Weaver began his broadcasting career in 1979 as color commentator with World Wide Wrestling host Rich Landrum. He became Landrum's permanent sidekick for the early 1980s, where he became famous for singing "Turn Out The Lights, The Party's Over" at the end of matches that face wrestlers won (a tip of the hat to Don Meredith, who did the same thing on Monday Night Football near the end of games). When Landrum left the company in 1983, Weaver then worked briefly with David Crockett, wrestling in a tag team match at Starrcade '83, before becoming paired with the longtime voice of Mid-Atlantic Wrestling Bob Caudle; whom he worked with until leaving the company in 1988.

For a period of time in the early 1980s, there was a string of recurring angles in which Weaver would get into ringside verbal confrontations with heel wrestlers or their managers. These confrontations always ended with the wrestler or manager getting slapped across the face by Weaver, to the delight of the fans in the studio. Victims of these slaps have included Roddy Piper, Lord Alfred Hayes, and Kevin Sullivan, among others.

Weaver made a brief in-ring return in the Fall of 1987 in the corner of the "American Dream" Dusty Rhodes who was using sleeper hold, calling it the "Weaver Lock," and chasing down Lex Luger and the N.W.A. United States Title. During this angle, Weaver was placed in a Japanese version of the sleeper by Hiro Matsuda, causing him to bleed from the mouth. Weaver was in Rhodes' corner at Starrcade '87: Chi-Town Heat, when Rhodes defeated Luger in a steel cage after DDTing Luger onto a steel chair.

Legacy[edit]

CWF Mid-Atlantic out of Burlington, North Carolina promotes the Johnny Weaver Cup tournament every summer, culminating in Weaver Cup Finals Night every August. Mr. Weaver was a special guest in attendance to present the trophy to the tournament winner at every Finals Night until his death in 2008. Since then a former tournament winner usually presents the trophy, often accompanied by surviving members of Mr. Weaver's family. Past tournament winners have been "Dangerous E" Corey Edsel (2004), Jesse Ortega (2005), Gemini Kid (2006), "Handsome" Mitch Connor (2007), Brass Munkey (2008), Kamakazi Kid (2009), "The 1st" Ric Converse (2010), Arik Royal (2011, 2012) and Trevor Lee (2013)[9]

Personal life[edit]

Weaver was a deputy sheriff with Mecklenburg County, North Carolina. In his 50s, Weaver became one of the oldest people to take the basic law enforcement test and ultimately joined the sheriff's office. He spent most of his nineteen-year career transporting prisoners on the same back roads he'd traveled as a wrestler and promoter.[10]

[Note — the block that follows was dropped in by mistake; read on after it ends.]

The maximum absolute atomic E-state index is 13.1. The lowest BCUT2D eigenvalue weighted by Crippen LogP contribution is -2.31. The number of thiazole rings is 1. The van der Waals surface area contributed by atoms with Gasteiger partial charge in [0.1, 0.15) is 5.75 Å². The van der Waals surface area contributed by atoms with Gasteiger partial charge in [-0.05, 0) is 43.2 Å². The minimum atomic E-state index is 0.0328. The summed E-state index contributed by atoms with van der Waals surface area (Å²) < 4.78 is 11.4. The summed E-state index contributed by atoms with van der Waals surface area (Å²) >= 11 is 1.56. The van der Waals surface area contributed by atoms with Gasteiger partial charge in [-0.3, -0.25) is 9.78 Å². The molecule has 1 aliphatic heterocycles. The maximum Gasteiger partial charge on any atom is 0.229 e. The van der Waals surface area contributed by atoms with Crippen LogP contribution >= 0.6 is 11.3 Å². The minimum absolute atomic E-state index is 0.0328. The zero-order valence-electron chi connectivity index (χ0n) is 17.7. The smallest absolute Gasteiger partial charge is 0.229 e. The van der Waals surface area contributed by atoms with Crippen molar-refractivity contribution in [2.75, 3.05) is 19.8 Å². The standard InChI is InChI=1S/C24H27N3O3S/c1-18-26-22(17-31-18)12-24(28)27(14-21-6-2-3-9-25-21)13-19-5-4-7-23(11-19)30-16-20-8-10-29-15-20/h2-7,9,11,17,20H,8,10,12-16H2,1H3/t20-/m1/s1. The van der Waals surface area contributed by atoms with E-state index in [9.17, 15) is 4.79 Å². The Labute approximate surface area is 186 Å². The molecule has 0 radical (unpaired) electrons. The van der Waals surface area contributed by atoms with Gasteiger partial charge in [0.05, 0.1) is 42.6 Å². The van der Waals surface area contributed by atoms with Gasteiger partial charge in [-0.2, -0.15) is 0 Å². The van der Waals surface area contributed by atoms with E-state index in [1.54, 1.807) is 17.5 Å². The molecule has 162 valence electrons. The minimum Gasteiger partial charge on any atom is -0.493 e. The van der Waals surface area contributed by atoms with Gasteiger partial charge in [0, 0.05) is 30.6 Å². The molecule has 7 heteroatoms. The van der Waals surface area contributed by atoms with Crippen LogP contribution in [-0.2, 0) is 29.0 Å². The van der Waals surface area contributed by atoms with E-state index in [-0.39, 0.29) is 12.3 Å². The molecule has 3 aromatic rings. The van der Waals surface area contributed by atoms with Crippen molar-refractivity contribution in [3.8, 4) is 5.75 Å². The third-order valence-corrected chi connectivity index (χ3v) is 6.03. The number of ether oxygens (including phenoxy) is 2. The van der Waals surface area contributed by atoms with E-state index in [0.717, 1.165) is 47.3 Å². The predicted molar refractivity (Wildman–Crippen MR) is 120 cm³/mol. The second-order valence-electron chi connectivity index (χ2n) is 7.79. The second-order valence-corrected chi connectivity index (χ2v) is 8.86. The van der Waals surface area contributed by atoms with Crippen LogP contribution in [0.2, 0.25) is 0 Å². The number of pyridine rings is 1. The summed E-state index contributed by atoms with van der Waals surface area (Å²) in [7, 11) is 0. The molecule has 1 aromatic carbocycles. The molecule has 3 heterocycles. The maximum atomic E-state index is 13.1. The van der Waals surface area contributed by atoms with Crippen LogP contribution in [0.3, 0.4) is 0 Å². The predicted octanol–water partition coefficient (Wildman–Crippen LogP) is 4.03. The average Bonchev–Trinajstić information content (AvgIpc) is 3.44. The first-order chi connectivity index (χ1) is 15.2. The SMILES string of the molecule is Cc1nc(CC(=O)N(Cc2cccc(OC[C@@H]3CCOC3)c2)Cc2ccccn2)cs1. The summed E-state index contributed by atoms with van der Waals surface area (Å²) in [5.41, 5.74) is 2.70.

Weaver was married to female wrestler Penny Banner for decades. They had a daughter together named Wendi. In her self-published autobiography, Banner Days, Banner describes decades of physical abuse at the hands of her controlling, womanizing husband - who she referred to as "Johnny Ace" instead of naming him for the "non-smart" fans. She finally divorced him after what she describes as a drunken murder attempt when he nearly killed her with his wrestling finisher, the sleeper hold. Weaver also had a son by a previous mirage. Bill Weaver of Houston Texas, still living and a retired D.J. and webmaster

Weaver died of natural causes on February 15, 2008, aged 72.[11]

In wrestling[edit]

Championships and accomplishments[edit]

References[edit]

  1. ^ a b c "NWA Southern Tag Team Title (Mid-Atlantic)". Wrestling Titles. Retrieved 2008-01-29. 
  2. ^ a b "NWA Southern Tag Team Title (Florida)". Wrestling Titles. Retrieved 2008-01-29. 
  3. ^ a b c d e "NWA Southern Heavyweight Title (Florida)". Wrestling Titles. Retrieved 2008-01-29. 
  4. ^ a b c d e f g "NWA Atlantic Coast Tag Team Title". Wrestling Titles. Retrieved 2008-01-29. 
  5. ^ a b "Florida Tag Team Title". Wrestling Titles. Retrieved 2008-01-29. 
  6. ^ a b "International Heavyweight Title (Amarillo)". Wrestling Titles. Retrieved 2008-01-29. 
  7. ^ a b "NWA Mid-Atlantic Television Title". Wrestling Titles. Retrieved 2008-01-29. 
  8. ^ a b c "NWA Mid-Atlantic Tag Team Title". Wrestling Titles. Retrieved 2008-01-29. 
  9. ^ "CWF Mid-Atlantic Champions". CWF. Retrieved 2008-01-29. 
  10. ^ (from the Charlotte Observer-Cleve R Wootsen)
  11. ^ Wrestling Legend Dies

External links[edit]